Photoperiodism / 2018

Photoperiodism is the ability of plants to physiologically respond to light changes. When the amount of light time decreases during the fall, trees know that winter is coming so they make their leaves fall. Later in spring, new leaves start to be created again as a response to days growing longer. I wanted  to be a witness to this phenomenon,  so I’ve half-buried several pinhole cameras in the woods pointing them towards the tree branches. Each camera has been in place for  at least six months. Within this lapse of time I opened the shutter twice, once in winter and then a second time in summer. I have used this relationship between light and trees as a way to challenge the two pillars of photography: light and time.

It is well known that is through light that the shapes we see are created. The photographers job then is choosing some of these shapes to compose a specific image. That’s what we call framing. The method I used to take this pictures, however, only meets the premise halfway. Trunks and branches would appear naked against the sky in the first exposure, but in the second one some new elements showed up: leaves. I could anticipate that they would come, of course, but I couldn’t see them beforehand. So in a way the leaves added themselves as new objects outside the photographers control, randomly reshaping the final result. Furthermore, the eerie appearance of the leaves evokes the other basic element of photography: time.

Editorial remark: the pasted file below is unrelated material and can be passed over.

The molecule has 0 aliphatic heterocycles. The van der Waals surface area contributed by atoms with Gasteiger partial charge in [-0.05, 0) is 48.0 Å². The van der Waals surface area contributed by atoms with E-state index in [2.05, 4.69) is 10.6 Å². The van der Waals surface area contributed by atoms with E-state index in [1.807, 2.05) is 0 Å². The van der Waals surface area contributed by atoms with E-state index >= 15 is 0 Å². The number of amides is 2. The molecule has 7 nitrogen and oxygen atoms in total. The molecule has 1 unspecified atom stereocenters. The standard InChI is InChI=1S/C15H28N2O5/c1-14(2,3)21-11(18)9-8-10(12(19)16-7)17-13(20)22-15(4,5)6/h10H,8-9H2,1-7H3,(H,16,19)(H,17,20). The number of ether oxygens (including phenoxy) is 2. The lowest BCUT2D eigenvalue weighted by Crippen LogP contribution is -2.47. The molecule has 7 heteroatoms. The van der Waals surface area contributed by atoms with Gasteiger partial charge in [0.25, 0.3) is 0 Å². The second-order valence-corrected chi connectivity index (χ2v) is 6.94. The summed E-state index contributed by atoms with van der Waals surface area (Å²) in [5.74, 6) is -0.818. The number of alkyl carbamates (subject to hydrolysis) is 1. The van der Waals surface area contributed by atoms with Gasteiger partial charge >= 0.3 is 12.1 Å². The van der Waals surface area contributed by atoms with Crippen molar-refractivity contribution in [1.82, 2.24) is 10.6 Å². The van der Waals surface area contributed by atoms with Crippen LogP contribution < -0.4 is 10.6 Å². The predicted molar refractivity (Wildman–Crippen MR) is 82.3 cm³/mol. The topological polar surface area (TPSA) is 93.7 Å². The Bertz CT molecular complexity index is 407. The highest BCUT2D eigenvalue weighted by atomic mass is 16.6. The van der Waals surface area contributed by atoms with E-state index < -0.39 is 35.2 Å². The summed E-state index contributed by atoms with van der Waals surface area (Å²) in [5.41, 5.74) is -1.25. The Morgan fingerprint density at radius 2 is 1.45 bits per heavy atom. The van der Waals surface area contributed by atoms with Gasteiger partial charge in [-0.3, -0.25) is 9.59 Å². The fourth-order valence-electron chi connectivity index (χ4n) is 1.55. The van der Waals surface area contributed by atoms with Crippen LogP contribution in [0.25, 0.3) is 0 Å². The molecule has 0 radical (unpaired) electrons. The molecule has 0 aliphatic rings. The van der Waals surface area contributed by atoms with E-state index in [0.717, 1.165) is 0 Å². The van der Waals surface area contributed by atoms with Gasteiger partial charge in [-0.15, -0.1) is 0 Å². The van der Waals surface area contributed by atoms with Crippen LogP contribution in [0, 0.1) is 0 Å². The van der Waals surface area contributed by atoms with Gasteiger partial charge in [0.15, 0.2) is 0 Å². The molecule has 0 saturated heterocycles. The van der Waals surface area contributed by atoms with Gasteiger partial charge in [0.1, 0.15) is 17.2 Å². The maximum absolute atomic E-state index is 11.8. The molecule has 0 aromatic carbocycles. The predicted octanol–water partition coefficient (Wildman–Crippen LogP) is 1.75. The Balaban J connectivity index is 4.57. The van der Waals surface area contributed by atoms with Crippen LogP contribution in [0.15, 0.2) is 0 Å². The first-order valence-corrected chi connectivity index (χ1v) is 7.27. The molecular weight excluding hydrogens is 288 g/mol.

Taking a picture is attempting to stop time freezing an instant. To that end, the photographer needs to choose a specific time frame, and then decide what exact moment deserves to be saved forever. This decision is a particularly important one in photojournalism, for instance. This project brings this process into question since the images don’t show a single instant in time but two. Each of the pictures brings together two different moments that are very separated in time. In a way, this is an expression of a fracture in the time continuum. Merging those two instants in a single picture is like making a synthesis of a long period of time. Such an idea echoes another process related to plants, time and light: photosynthesis. Which, by the way, would have been a good title for this project also.